Just for TheReadingZone, N.D. Wilson has revealed what lies behind one of the 100 Cupboards. Over the course of the series, Henry finds his Grandfather’s journal, which reveals some of the cupboard secrets. Here’s a secret about one of the cupboards that you won’t find in the books!
This place is strange. The sun is shining, but not on me. I crawled up through some kind of drain and into a narrow stone corridor without a roof. Blue sky above me, but the walls are tall enough and set close enough together that I think it must be permanently damp where I am sitting (and cold water has already seeped completely through my trousers—but adventuring has its costs). The ground around me is thick with moss, all of it sponged full of water. I have already explored this corridor, but not at any great length. It turns suddenly in both directions, occasionally bends, and frequently opens into others. Wander too far, and I could easily be in here forever. Clearly, it is some kind of labyrinth—though for what purpose, I cannot say. The only signs of life that I have encountered are actually signs of death—a thigh bone, jagged and chewed on one end, a jaw, some ribs. Which gives me an idea, dangerous perhaps, but I am here, and I will explore. I will use a bone to carve my path in the moss. Goodbye, Anastasia. Adventure is calling me . . .
Terror. I will not lie to you, never to you, Anastasia. I shiver. My heart’s teeth are chattering and my hands are shaking as I write. Safe again, but barely. Sitting on your grandfather’s bed in the hollow farmhouse. I wandered too far in that terrible maze, twisting and winding through corridor after corridor, bone-plowing a furrow in the moss as I went. Nearer the center, the bones increased—some half-swallowed by spongy green, some fresh and feeding flies. Their buzzing was the first sound I had heard in this place, beyond the quiet wind moving above these open corridors.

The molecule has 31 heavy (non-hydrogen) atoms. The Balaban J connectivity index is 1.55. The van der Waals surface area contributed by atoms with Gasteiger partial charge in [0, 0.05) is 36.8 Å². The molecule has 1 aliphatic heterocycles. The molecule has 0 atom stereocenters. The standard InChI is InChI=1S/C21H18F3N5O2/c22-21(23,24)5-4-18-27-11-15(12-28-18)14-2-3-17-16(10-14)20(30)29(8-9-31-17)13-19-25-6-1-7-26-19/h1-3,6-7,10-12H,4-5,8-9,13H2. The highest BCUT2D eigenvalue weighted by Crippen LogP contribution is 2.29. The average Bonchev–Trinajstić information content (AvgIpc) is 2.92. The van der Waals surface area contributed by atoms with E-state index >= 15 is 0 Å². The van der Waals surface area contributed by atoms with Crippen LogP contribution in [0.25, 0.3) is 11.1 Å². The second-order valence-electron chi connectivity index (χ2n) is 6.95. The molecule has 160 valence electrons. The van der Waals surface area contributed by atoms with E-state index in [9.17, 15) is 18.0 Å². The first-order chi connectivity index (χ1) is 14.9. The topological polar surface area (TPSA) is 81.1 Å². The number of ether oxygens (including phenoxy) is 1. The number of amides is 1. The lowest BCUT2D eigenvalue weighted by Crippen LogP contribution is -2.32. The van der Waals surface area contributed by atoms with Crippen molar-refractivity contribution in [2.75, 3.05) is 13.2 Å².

I reached a place with a roof, and the corridor became a tunnel—a dark mouth, breathing a terrible stink. The bones there were thicker, rattling around my feet, scraping my ankles (you know how tender they are). I stood in that mouth, listening, straining my eyes in the darkness, and I could hear breathing. Two pairs of lungs—one small and afraid, one thick and phlegmy and beastly.
Up against the wall, I could just see a young boy. His clothes were tattered around him, his face was bloodied. In his hands he gripped a long knife, almost a short sword. He was looking at me, startled, afraid.
Beyond him, a horrible creature slept in a skeletal nest, with one terrible arm hooked around a fresh kill. His body was the body of a great ape—something part animal, part human, part giant. He was covered with hair, matted with sweat and blood and filth. But his head was even more terrible—huge, horned, snouted like a baboon or a fanged bull. Snoring.
The boy whispered something to me in a language I could not understand. Then he began to creep forward, toward the beast.
“No!” I said. “Don’t wake it!”
The beast snorted, rattled its bed, and opened its bloody eyes.
Some might say that I should have stayed, but how could I have helped that poor doomed boy? It required courage enough to breathe, to swallow back my scream. And to run.
I could hear bones crunching, the boy’s shouting, and a terrible roar, and I raced back through those narrow walls to my drain, my rope, and my path out of that world and into this. I will see your face again. I have survived a terror. That poor boy, I fear, has not.
Would a coward continue on with these explorations? I have already chosen a door for tomorrow. Your great-grandfather’s description:
#14. Collected 1899. Syrian caravan. Square ebony cabinet. Four corner locks in silver. Central silver ring. Slave trader claimed it contained the ghosts and treasure of crusaders. No confirmation possible as he wouldn’t allow examination. Won it (and two camels) at dice. Left in the night, pursued.
Your grandfather’s additional note is as confusing as the last: [Kastra/Damascus/III]. But I will not learn more today. My courage must recover. Anastasia, is it strange that I will see you tonight, and listen patiently to your barbs? You will not know what you are saying, or to whom you are saying it. I am Richard Hutchins, facer of perils.
Filed under: miscellaneous | 2 Comments »